About Thai Language

The Thai writing system has its source in the Devanagari script of India, forms of which are used to write the Pali and Sanskrit language. The Thai script is thus of Indian origin, modified by Cambodian through which it passed enroute to the Thais and by the structure it is used to represent. The script, adapted to Thai, first made its appearance in 1283, instituted by King Ramkhamhaeng of Sukothai. Although the shapes of the letters have changed somewhat through the centuries, the overall system is the same today as it was in the 13th century.

The Thai writing system, unlike a system such as English, is quite regular. There are many general rules that have wide application. Naturally, as the Thai language has changed over the years, and as words have been borrowed from other languages, exceptions to the rules have appeared. Many of the exceptions, however, fall into their own patterns and can be covered by developing minor or restricted rules. It is thus possible to read a great deal of the Thai writing system relatively quickly. One may not understand all the vocabulary and grammer of the material, but it can be read aloud with a fair degree of accuracy, a feat that would be impossible in English within the same short time frame.

There are 44 consonant symbols in Thai used to represent 21 sounds. Two of the symbols are now obsolete. The consonants are divided into three classes called Low Class, High Class and Mid Class. In the Thai script, tones are associated with these three classes of consonants and tone marks are written over consonant symbols.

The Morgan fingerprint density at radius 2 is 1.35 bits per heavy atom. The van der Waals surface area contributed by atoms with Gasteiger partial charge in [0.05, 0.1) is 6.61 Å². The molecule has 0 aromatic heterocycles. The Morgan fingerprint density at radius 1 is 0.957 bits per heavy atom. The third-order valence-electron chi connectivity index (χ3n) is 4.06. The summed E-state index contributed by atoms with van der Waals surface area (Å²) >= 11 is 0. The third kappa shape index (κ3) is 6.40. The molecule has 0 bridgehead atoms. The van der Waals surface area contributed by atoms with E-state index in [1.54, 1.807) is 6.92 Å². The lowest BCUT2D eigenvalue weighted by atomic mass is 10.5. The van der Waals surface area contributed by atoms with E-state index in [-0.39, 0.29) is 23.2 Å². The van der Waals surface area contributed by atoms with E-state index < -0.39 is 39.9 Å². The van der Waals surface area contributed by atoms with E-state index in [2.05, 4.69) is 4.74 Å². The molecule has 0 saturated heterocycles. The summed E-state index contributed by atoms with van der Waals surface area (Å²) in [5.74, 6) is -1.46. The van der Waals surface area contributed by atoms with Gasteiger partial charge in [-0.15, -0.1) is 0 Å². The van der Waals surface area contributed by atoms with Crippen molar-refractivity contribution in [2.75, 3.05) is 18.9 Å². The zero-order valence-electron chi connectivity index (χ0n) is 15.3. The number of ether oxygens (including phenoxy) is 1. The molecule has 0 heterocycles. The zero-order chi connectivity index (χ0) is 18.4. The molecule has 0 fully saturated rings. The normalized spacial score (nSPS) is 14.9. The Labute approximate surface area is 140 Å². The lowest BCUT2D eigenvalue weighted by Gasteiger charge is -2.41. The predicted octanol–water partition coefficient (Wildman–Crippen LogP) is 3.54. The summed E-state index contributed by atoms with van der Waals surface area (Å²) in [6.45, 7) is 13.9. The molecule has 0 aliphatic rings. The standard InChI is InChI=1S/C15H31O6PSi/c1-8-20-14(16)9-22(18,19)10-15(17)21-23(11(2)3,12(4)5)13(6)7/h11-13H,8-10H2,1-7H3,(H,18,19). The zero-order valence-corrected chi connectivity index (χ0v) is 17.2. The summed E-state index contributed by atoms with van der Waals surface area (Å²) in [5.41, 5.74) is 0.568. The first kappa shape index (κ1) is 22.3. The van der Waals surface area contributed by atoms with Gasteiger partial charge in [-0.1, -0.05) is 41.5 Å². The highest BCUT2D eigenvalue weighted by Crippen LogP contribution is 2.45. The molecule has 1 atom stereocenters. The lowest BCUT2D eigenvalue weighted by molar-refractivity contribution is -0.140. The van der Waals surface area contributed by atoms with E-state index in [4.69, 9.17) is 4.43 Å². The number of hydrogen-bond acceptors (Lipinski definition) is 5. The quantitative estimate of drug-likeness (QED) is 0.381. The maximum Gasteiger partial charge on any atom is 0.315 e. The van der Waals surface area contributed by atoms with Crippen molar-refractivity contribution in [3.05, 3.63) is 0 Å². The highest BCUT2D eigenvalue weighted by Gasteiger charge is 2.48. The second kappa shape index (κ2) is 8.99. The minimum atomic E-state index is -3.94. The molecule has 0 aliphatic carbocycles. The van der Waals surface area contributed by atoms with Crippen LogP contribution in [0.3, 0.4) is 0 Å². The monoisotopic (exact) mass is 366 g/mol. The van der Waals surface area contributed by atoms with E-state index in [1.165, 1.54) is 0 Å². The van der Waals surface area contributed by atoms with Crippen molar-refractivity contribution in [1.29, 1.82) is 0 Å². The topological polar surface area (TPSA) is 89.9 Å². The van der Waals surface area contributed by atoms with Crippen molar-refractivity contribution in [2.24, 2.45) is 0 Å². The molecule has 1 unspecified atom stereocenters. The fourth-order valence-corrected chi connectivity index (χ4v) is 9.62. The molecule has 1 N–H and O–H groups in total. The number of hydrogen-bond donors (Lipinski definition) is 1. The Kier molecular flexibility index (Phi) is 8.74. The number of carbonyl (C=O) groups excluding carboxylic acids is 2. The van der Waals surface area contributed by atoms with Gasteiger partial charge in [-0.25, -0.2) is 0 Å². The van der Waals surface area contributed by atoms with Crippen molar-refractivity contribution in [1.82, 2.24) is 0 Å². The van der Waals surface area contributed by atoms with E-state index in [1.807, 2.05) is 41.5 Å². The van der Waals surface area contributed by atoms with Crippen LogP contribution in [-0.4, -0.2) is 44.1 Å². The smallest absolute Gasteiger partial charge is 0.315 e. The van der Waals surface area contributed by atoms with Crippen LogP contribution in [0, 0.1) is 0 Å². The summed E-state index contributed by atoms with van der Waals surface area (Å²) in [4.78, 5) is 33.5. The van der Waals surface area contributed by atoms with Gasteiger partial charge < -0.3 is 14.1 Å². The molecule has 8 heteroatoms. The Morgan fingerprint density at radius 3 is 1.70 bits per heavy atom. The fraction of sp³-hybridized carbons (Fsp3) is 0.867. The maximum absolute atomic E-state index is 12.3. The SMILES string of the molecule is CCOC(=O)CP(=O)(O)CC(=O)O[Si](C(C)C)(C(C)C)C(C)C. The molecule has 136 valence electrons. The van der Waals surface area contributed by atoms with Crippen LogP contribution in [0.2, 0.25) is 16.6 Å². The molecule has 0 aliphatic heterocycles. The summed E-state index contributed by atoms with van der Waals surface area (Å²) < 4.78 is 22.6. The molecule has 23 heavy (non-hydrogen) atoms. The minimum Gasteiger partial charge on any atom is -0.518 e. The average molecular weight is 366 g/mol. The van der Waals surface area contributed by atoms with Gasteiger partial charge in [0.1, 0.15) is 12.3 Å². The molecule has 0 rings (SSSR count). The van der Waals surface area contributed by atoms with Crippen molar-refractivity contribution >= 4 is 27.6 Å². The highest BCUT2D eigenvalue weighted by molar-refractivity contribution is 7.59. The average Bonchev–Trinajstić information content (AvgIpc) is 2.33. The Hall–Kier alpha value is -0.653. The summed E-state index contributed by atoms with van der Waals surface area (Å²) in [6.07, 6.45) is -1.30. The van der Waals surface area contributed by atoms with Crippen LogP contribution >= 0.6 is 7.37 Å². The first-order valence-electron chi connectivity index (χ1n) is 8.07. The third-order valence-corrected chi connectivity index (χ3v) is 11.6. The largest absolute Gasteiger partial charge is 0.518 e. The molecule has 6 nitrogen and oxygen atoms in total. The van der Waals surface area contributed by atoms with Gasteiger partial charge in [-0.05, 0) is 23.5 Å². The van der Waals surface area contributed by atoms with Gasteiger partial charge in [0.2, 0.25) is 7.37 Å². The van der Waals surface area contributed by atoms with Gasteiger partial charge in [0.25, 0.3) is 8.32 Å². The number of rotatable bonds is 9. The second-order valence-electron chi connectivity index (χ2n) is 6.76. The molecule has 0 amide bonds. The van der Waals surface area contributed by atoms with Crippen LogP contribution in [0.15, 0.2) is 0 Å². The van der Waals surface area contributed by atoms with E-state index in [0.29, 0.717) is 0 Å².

Vowel symbols are written in various positions relative to a consonant: before, after, above or below a consonant, or even in several combinations of these four positions. Although this might appear to be quite difficult at first, after a short period of familiarization, learning the Thai script is not particularly difficult at all.

A Tonal Language
You might already have heard that Thai is a “tonal” language and, we know from experience, some students find this a little intimidating at first. This, however, need not be so. The Thai language uses five tones namely; Normal , Low, Falling, High and Rising. In Thai the tone in which a syllable is pronounced determines its meaning. For example, to a foreigner, the Thai words for ‘white’, ‘rice’, ‘enter’ and ‘she/her or he/him’ sound if not exactly the same then, certainly, very similar. This is true also for many other words. For example, if we were to choose the sound “Maa” in Thai, determined by one of three tones we use, we could be saying ‘Horse’, ‘Come’, or ‘Dog’.

From day one of module one we integrate learning the correct tones and recognition of the tone sounds with our teaching of vocabulary and everyday expressions. As there is no universally adopted phonetic system for transcribing the Thai language in English (as students will know from observing the variety of spellings on street signs, maps and in dictionaries) we adopt a dual approach of using English and phonetic vocabulary lists in our beginners’ course materials. As students progress through our modules, learning to read and write Thai, the need for phonetic transliterations reduces and in our advanced courses all materials use only Thai script.